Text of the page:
In space, no one can hear you scream at your Xbox: A critical review of “Aliens: Colonial Marines” (2013)

This day, Feb. 29, is a day that only comes around once every four years. So why wouldn’t we want to waste it by talking about a video game that many considered the worst game of its decade, namely “Aliens: Colonial Marines”?

When I recently saw “Colonial Marines” colonizing a bargain bin, I thought it was finally priced right for me to check it out. The idea that it was terrible was pretty drilled into my head. But was that fair? After all, the game spent a seemingly never ending amount of time in production, and it claimed to be the inheritor of James Cameron’s 1986 sci fi thriller classic. With that to live up to, it’s only natural that it would initially disappoint. Now, years after its release, would the game’s true merits be easier to see?

No. Of course not. It was then, and is today, a terrible game.

“Colonial Marines” begins with a bunch of the titular space meatheads investigating the abandoned transport ship from “Aliens.” When it turns out to have an unexpectedly healthy xenomorph population, they switch to investigating the abandoned colony of Hadley’s Hope, which goes equally well. Dwindling in number but never in snappy quips, the marines have to battle xenomorphs of all sorts and Weyland-Yutani mercenaries as they try to escape the colony with their limbs intact.

There are not a lot of things to like about “Colonial Marines,” so we’ll get them out of the way first. The music is good and the environments are good and Lance Henriksen is great. Composer Kevin Riepl took a lot of direction from the original “Aliens” soundtrack, and some of the in-game areas were designed by the late Syd Mead, who designed some of the environments in the 1986 film.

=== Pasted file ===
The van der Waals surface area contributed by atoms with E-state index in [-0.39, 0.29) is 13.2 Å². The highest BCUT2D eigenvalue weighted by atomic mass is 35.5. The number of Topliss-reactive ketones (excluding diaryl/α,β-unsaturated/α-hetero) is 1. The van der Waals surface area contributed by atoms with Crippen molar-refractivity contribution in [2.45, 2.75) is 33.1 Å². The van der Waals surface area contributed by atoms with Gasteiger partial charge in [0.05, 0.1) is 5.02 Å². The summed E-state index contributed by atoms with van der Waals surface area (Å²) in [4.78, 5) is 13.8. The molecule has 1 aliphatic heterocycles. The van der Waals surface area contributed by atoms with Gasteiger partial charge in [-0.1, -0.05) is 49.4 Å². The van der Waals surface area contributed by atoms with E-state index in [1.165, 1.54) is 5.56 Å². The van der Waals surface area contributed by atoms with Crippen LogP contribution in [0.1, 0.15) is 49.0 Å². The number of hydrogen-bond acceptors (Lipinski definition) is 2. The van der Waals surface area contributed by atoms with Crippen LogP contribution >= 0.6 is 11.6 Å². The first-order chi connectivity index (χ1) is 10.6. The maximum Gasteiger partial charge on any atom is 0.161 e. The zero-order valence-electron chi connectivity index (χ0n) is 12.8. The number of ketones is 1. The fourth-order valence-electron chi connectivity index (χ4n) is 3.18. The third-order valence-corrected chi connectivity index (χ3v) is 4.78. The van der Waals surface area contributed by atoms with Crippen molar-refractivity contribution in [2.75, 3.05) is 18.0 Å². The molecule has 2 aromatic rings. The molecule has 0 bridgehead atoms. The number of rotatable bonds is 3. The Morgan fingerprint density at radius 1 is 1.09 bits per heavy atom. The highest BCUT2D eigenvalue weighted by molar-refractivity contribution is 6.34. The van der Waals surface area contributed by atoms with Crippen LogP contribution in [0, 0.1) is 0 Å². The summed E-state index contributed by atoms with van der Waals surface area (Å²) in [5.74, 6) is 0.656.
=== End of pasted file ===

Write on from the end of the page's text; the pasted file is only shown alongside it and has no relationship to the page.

That Lance Henriksen is great needs no elaboration. He’s Lance Henriksen.

Although this adds authenticity and quality to the game, it begs the question: If the best parts of “Colonial Marines” are ripped right out of “Aliens,” why shouldn’t one just watch the movie instead? The game doesn’t help itself out by splattering around liberal amounts of xenomorph fan service. Many of the collectibles are straight out of the movie. They’re also placed in a haphazard and inorganic way, and exist solely to tie themselves back to the movie. Look, there’s Newt’s doll! In some random location! Remember that?

In fact, most of the collectibles seem utterly inorganic. The dog tags are just there to be collected for no particular reason. The audio logs make a little more sense, since they are somewhat related to the environments where they’re found, but they never feel necessary. At least a couple – usually those featuring a gruff engineer named Joshua Morris – add some depth and levity a largely dry game.

The unoriginality doesn’t stop there. The dialogue and characters dig deep into the barrel of testosterone-soaked cliches without quality or irony. I actually laughed out loud at a commander whose advise to a chestburster infected marine was to “keep her chin up.” The story is pretty boilerplate for the franchise. Marines show up to kill xenomorphs. Weyland-Yutani thugs show up to kill marines. Someone’s kidnapped a xenomorph queen, because that always works out, and of course she’s the final boss.

Actually, there is a little bit of originality there because another game might make a fight with a xenomorph queen a tense game of cat and mouse or a desperate shootout. But not “Colonial Marines.” It prefers to make it an anticlimactic lever puzzle.